45-- it's more than just the atomic number for rhodium on the periodic table of elements. It's the weekend beer count for today's average college kid and the complete life expectancy for yesterday's indulgers. Walk through China Town with $45 and you'll leave a happy man.
More importantly to Knick fans, however, 45 is the number of points that the Orange and Blue were short of when they got blown out by the Boston Celtics in their first meeting of the Kevin Garnett era on November 29 of last year.
With Garnett suspended for tonight's contest-- the 11 time NBA All-Star planted a Buck shot in the face of Milwaukee center Andrew Bogut during last Saturday's contest-- the Knicks were primed to avenge last year's humiliating loss (the only thing more embarrassing than being a Knick fan on November 29, 2007, was being a Celtics fan for the entire 2006-07 season. Or being Isiah Thomas' beloved daughter).
Tonight, however, it was clear that the only thing shorter than last year's 59-point performance was this year's starting lineup. With Garnett relegated to David Stern's doghouse -- still dressed to impress, of course-- the Knicks, led down low by Zach Randolph, figured to have their way in the paint.
Instead, despite capturing an early first-quarter lead that was sparked by Quentin Richardson's marksmanship from beyond the arc, New York got handled on the block. The Knicks, inexplicably, made reserve red-head Brian Scalabrine look like Bill Walton on the boards and Kendrick Perkins, Moses Malone (how you allow a 5.5 point per game, 50 percent free throw shooter to develop a fourth-quarter swagger bigger than T.I.'s is beyond me).
Over the course of the game, the Knicks were outscored by a total of 32-12 in the paint. For a team that thrives within the running game and moves the ball in the open court like the Knicks do, the 20-point deficit in that department is not a positive omen.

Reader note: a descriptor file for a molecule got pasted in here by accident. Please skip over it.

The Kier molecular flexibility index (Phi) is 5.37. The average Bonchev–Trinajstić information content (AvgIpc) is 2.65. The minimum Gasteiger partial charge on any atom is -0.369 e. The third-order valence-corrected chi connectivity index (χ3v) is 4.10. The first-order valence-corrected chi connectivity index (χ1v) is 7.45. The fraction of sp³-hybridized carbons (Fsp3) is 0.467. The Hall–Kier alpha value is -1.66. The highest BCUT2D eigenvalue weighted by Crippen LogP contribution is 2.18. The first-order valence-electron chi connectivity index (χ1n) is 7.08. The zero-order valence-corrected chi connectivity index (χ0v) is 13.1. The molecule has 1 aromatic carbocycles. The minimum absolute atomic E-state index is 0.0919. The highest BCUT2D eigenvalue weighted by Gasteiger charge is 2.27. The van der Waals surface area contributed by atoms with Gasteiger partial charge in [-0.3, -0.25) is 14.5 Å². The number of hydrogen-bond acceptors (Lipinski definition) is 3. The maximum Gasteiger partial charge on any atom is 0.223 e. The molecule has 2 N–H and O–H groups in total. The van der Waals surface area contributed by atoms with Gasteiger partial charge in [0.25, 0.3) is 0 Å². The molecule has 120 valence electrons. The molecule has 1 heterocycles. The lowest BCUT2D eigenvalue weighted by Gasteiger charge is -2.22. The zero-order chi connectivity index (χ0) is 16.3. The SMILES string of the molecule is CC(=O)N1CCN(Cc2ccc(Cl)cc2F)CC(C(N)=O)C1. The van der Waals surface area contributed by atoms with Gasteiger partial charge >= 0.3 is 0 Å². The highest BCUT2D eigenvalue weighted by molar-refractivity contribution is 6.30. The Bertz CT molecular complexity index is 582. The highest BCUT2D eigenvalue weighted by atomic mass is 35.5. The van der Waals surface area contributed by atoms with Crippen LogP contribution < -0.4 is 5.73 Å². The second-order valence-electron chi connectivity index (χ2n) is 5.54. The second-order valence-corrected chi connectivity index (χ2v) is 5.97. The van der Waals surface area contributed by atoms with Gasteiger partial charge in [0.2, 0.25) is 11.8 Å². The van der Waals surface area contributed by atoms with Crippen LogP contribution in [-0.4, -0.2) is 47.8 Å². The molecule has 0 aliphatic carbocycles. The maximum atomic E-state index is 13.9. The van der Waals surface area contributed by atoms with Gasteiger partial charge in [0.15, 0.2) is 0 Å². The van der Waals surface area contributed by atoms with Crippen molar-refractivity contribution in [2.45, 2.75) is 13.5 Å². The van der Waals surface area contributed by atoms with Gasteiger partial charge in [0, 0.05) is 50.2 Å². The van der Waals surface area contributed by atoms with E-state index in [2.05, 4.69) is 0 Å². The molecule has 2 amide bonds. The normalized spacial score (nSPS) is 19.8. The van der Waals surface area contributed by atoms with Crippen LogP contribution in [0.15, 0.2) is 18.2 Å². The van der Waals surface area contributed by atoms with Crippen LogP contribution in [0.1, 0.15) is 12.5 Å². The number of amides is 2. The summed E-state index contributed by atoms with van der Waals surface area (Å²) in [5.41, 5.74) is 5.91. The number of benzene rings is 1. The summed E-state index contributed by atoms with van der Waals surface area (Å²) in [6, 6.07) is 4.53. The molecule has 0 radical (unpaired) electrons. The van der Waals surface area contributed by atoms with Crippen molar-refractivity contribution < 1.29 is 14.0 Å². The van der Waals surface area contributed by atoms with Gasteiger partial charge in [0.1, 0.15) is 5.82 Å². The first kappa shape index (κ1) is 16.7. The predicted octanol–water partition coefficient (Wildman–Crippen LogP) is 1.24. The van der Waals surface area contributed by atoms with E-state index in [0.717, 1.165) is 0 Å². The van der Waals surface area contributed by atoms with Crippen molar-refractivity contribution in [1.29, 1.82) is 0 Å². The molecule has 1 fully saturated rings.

Of course, this is not to say that watching the Knicks compete tonight was anything shy of impressive.
Before complaining about the now 6-5 Knicks' most recent loss, divide 45 by 5. For those of you who haven't figured out how to use your Blackberry calculator, the answer is 9. And that is precisely how much the Knicks lost by tonight-- by one-fifth of last year's humiliating debacle. If the Knicks can somehow manage to avenge four-fifths of last year's defeats, Big Apple fans are looking at more than a playoff contender.
In order to do so, however, the Knicks will need to find someone willing, or simply capable of filling the gaping hole that exists in the now Eddy Curry-less New York front court.
Yes, it did take 11 games for Curry's mere presence in the paint, if nothing else, to be missed. At 6-5, it is hardly justifiable for a Knick fan to question Head Coach Mike D'antoni's methodology, but after games like tonight, it leaves us wondering what will be done to fill the void.
D'antoni reminds the media after every game that, "we are not going to win an NBA Championship," and "this is a re-building process," but with a winning record, sitting amidst an Eastern Conference race that was about as competitive as a Hillary Clinton election last year, D'antoni has to start believing that he can at least make a playoff push. Weather that means re-instating Curry into the rotation upon the recuperation of his bruised right knee or simply finding a big man capable of defending in the paint remains to be seen, but if making the playoffs means anything to the Knicks (doesn't it always in New York), tonight was solid evidence that an upgrade at center needs to be made.